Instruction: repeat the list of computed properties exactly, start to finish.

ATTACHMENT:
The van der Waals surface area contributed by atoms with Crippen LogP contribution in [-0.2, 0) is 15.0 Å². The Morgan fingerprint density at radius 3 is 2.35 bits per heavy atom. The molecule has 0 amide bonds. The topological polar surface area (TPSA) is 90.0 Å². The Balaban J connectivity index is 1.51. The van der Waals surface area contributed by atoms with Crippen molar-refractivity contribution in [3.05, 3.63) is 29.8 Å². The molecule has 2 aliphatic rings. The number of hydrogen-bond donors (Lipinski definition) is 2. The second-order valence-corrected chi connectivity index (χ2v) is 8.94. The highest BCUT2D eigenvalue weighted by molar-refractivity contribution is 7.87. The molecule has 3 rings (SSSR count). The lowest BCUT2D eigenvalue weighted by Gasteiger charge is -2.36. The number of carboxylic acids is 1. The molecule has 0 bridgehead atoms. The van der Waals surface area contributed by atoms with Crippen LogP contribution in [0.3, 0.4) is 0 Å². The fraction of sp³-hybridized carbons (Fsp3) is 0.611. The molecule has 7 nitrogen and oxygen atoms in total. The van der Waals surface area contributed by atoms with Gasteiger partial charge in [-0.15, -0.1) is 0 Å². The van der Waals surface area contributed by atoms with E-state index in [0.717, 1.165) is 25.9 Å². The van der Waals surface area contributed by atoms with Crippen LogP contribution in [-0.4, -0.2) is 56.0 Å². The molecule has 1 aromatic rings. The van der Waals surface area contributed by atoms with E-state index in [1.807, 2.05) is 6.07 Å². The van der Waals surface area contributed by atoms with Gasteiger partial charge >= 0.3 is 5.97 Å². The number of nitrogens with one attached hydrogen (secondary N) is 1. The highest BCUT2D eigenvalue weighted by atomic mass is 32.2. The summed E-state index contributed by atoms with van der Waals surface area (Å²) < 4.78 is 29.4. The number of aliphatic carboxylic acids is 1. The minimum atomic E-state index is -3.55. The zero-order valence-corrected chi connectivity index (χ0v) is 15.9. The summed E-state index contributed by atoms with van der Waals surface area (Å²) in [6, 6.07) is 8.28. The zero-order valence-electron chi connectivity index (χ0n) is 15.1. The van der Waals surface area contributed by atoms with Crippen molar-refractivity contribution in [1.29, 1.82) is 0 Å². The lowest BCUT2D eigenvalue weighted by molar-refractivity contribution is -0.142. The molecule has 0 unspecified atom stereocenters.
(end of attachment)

The van der Waals surface area contributed by atoms with Crippen LogP contribution in [-0.2, 0) is 15.0 Å². The Morgan fingerprint density at radius 3 is 2.35 bits per heavy atom. The molecule has 0 amide bonds. The topological polar surface area (TPSA) is 90.0 Å². The Balaban J connectivity index is 1.51. The van der Waals surface area contributed by atoms with Crippen molar-refractivity contribution in [3.05, 3.63) is 29.8 Å². The molecule has 2 aliphatic rings. The number of hydrogen-bond donors (Lipinski definition) is 2. The second-order valence-corrected chi connectivity index (χ2v) is 8.94. The highest BCUT2D eigenvalue weighted by molar-refractivity contribution is 7.87. The molecule has 3 rings (SSSR count). The lowest BCUT2D eigenvalue weighted by Gasteiger charge is -2.36. The number of carboxylic acids is 1. The molecule has 0 bridgehead atoms. The van der Waals surface area contributed by atoms with Crippen LogP contribution in [0.3, 0.4) is 0 Å². The fraction of sp³-hybridized carbons (Fsp3) is 0.611. The molecule has 7 nitrogen and oxygen atoms in total. The van der Waals surface area contributed by atoms with Gasteiger partial charge in [-0.15, -0.1) is 0 Å². The van der Waals surface area contributed by atoms with E-state index in [0.717, 1.165) is 25.9 Å². The van der Waals surface area contributed by atoms with Crippen LogP contribution in [-0.4, -0.2) is 56.0 Å². The molecule has 1 aromatic rings. The van der Waals surface area contributed by atoms with E-state index in [1.807, 2.05) is 6.07 Å². The van der Waals surface area contributed by atoms with Gasteiger partial charge >= 0.3 is 5.97 Å². The number of nitrogens with one attached hydrogen (secondary N) is 1. The highest BCUT2D eigenvalue weighted by atomic mass is 32.2. The summed E-state index contributed by atoms with van der Waals surface area (Å²) < 4.78 is 29.4. The number of aliphatic carboxylic acids is 1. The minimum atomic E-state index is -3.55. The zero-order valence-corrected chi connectivity index (χ0v) is 15.9. The summed E-state index contributed by atoms with van der Waals surface area (Å²) in [6, 6.07) is 8.28. The zero-order valence-electron chi connectivity index (χ0n) is 15.1. The van der Waals surface area contributed by atoms with Crippen molar-refractivity contribution in [1.29, 1.82) is 0 Å². The lowest BCUT2D eigenvalue weighted by molar-refractivity contribution is -0.142. The molecule has 0 unspecified atom stereocenters.